by Barbara Linn Probst
Before I became a writer, I taught students who were getting advanced degrees in clinical social work. One of the questions that always came up was whether a clinician could effectively counsel someone if she didn’t share their experience. Did a clinician have the ability—or the right—to presume that she could help someone struggling with issues that she couldn’t understand “from the inside,” such as domestic violence, anorexia, or racial discrimination?
There are arguments to support both answers to that question. On the one hand, there’s the addiction recovery model, which is based on the idea that “those who’ve been there” are in the best position to help. On the other hand, as I would point out to my students, did that mean that I—as a white, urban, female, baby boomer—had to limit my clinical practice to people exactly like me? That didn’t sound right. It implied a world of stereotypes and separation that contradicted everything I believed in.
The answer that I found most useful, over the years, was based on two complementary principles. First, acknowledge what you don’t understand. Ask and learn. “Tell me what it’s like for you.” Respect the client as the expert on her own life.
And second, excavate what you do understand, even if it’s not evident at first. As I told my students: “I might not know what it’s like to feel worthless and ashamed because my father is incarcerated. But I do know what it’s like to feel worthless and ashamed. Something in my life has made me feel that way. It doesn’t matter what it is, specifically, as long as I can dig down and connect with those feelings. They’re human feelings, and we all have them.”
It’s exactly the same with writing. But the principles require a bit of translation.
We’ve all heard the injunction to “write what you know.” That’s like the idea that a therapist will do her best work with people whose experience most closely resembles her own.
And we’ve all heard the counter-arguments. If we were limited to writing what we know, directly, then a female writer could have no male characters. There would be no fantasy or historical fiction. That’s obviously not what the injunction is meant to connote. Taking it that way is far too restrictive.
However, there’s another pitfall to the notion that we must turn to our own experience as source material for our writing. You might say that it’s not restrictive enough. That is, it requires a caveat or two.
“Write what you know” does not mean you should turn your own life into fiction—or, more subtly, use writing for personal catharsis. My first (terrible) manuscript did just that, although I didn’t realize it at the time. I was drawing on my own painful experiences, ostensibly because that was the material I could write about most authentically, but actually because I still needed to work through them.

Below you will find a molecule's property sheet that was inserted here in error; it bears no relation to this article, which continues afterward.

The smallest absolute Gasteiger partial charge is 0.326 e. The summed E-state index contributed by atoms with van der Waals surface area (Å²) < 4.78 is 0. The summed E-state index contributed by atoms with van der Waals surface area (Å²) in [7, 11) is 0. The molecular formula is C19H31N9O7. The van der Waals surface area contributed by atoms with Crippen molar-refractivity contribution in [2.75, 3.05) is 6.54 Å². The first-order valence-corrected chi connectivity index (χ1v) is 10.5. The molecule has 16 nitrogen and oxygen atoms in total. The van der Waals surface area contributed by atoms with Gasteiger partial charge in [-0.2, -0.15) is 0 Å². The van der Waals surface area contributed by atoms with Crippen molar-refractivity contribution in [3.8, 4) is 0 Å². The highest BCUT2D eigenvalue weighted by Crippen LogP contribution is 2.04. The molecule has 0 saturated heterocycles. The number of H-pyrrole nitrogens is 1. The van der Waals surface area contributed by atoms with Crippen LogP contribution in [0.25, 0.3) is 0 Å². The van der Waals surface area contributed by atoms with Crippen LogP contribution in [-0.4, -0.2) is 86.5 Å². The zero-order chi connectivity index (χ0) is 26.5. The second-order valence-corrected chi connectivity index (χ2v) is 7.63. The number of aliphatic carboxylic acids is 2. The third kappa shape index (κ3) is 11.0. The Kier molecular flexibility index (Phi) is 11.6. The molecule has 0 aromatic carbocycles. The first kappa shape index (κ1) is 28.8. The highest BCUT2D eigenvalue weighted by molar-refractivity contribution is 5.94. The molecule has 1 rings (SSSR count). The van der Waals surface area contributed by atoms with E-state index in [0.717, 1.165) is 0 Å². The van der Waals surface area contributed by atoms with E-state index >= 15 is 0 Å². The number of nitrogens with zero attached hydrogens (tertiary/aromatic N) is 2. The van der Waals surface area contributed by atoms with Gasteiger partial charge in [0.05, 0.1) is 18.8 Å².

In other words, I was writing about my experience, rather than writing from my experience—from the human truths I’d come to understand. Those truths can deepen a story. They can tell me, if I listen, what my characters might feel and do, even if I’ve never been part of their world.
We’ve all been swept into the world of a story, knowing that the author herself wasn’t a member of the French resistance or part of an orphan train. Certainly, the author did extensive research so the external details would be accurate. But no doubt she did “internal research” too, tapping into the human emotions that transcend time and place.
In short: My own experience can guide how I render the story. But it should not guide how I structure the plot.
Ask yourself: Are you writing about your experience or from your experience? How can you tell? Here are some guidelines that can help.
If you answered “yes” to the first three questions, you may be writing about your experience.
If you answered “yes” to the last three, you may be writing from your experience. It’s not always so clear-cut, of course—and there’s nothing inherently wrong with semi-autobiographical writing, as long as you do it purposefully and call it by its proper name.
One of my writing teachers, the wise and generous Sandra Scofield, told me recently: “There’s no harvest so bountiful as one’s own pain.” The image of a harvest is a good one, I think. The pain—whatever struggle, loss, shame, rage, and despair one has experienced—can be fertile soil. The crop doesn’t consist of quasi-autobiographical accounts of that pain. It’s whatever you, as a writer, can bring to life from the mysterious combination of soil, light, water, and air.
It’s a delicate, two-step process. First, we take what is personal, particular to us, and search for its universal essence. Then we take that universal essence and embed it in a new particular—a character, an event, a fictional world.
That’s the miracle of writing.
What about you?
Is there something from your own life that has enriched a story you’ve written? Are there dangers, as well as benefits, of drawing on one’s own experience?
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Barbara Linn Probst is a writer and researcher living on a historic dirt road in New York’s Hudson Valley. Her forthcoming novels (Queen of the Owls, April 2020, and The Sound of One Hand, October 2020) tell of the search for authenticity, wholeness, and connection. In both novels, art helps the protagonist to become more fully herself. Queen of the Owls has been chosen as a 2020 Pulpwood Queens Book Club selection.
Author of the groundbreaking book on nurturing out-of-the-box children, When the Labels Don’t Fit (Random House, 2008), Barbara holds a PhD in clinical social work and is a frequent guest essayist on major online sites for fiction writers. To learn more about Barbara and her work, please see http://www.barbaralinnprobst.com/
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